but why iterator must be declared as interface why not abstract class?


It could be declared an abstract class with all abstract methods. But what advantage does that have over an interface?

A single class in Java may implement multiple interfaces, but it can only extend one parent class
 
Stan James
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here collection class is a (parent) interface and need to be implemeted by other abstract classes like abstractcollection,abstractlist,abstractset...

why we need to do this
why can't we directly go for abstract classes..


Another option that the interface leaves open is for you to write your own implementation from scratch. Maybe the code provided by Sun in the abstract class just won't work for your custom Collection.

You can also take an existing class that already does some work and add another "implements Xyz" to it. It may not be possible to do this with an abstract class ... if you already extend AbstractWidget you cannot also extend AbstractSet.

Both levels of abstraction are useful. Hope this helps see why they both exist and when you might use one over another.
 
Naseem Khan
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Andrew Monkhouse
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Originally posted by saikrishna cinux:
ya iterator needs different implementations for List ,Set,...
I tried to work out what "ya" means in context, but had to give up. Certainly none of these seem to work:
  • yam
  • yank
  • yankee
  • yap
  • yard
  • yardstick
  • yarn
  • yarrow
  • yawn
  • yawning
  • Instead of just ignoring postings that make no sense, I feel it is better to ask the poster to Use Real Words.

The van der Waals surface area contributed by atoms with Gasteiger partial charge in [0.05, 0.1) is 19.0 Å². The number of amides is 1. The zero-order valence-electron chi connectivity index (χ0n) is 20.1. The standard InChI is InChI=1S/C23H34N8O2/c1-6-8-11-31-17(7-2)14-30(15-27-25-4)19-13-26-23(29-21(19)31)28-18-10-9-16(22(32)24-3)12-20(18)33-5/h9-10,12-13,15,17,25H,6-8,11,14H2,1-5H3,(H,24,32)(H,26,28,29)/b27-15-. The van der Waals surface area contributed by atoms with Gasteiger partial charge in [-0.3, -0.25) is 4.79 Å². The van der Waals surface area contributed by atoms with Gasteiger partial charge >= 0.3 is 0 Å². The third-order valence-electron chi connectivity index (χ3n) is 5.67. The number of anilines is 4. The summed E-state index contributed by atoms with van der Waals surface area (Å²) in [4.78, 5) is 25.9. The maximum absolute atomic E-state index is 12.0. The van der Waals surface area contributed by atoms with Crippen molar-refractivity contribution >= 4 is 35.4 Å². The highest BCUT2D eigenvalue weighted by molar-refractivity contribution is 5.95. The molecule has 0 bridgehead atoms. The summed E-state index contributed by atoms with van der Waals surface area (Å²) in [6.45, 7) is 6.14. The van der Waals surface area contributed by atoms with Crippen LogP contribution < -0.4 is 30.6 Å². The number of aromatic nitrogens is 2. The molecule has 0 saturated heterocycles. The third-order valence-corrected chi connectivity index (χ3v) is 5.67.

Regards, Andrew
     
    saikrishna cinux
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    i am sorry Mr Andrew, i will try to use real words from now, last time i was little bit hurry in my office work, so i could able to concentrate on my words
     
    saikrishna cinux
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    Originally posted by Stan James:


    Another option that the interface leaves open is for you to write your own implementation from scratch. Maybe the code provided by Sun in the abstract class just won't work for your custom Collection.


    yes, u r right but again my doubt is why to go for interfaces, while i have abstract class

    i will just extend abstract class and i will override the method implementation,and if need to have some more methods i will add them too.

    ok now what do u say Mr Stan?

    :roll:

    thanks
    sai
     
    Ilja Preuss
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    Originally posted by Garrett Rowe:

    A single class in Java may implement multiple interfaces, but it can only extend one parent class


    And that is in fact the only technical reason for the existence of interfaces in Java.

    In C++, which allows multiple implementation inheritance, you don't need interfaces, because you can just use fully abstract classes.
     
    Ilja Preuss
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    Originally posted by saikrishna cinux:

    yes, u r right but again my doubt is why to go for interfaces, while i have abstract class

    i will just extend abstract class and i will override the method implementation,and if need to have some more methods i will add them too.


    Because in Java you are not allowed to write

    class MyList extends AbstractList, AbstractIterable { ...
     
    Vj Kamath
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    You can implement multiple interfaces. But you cannot extend multiple classes.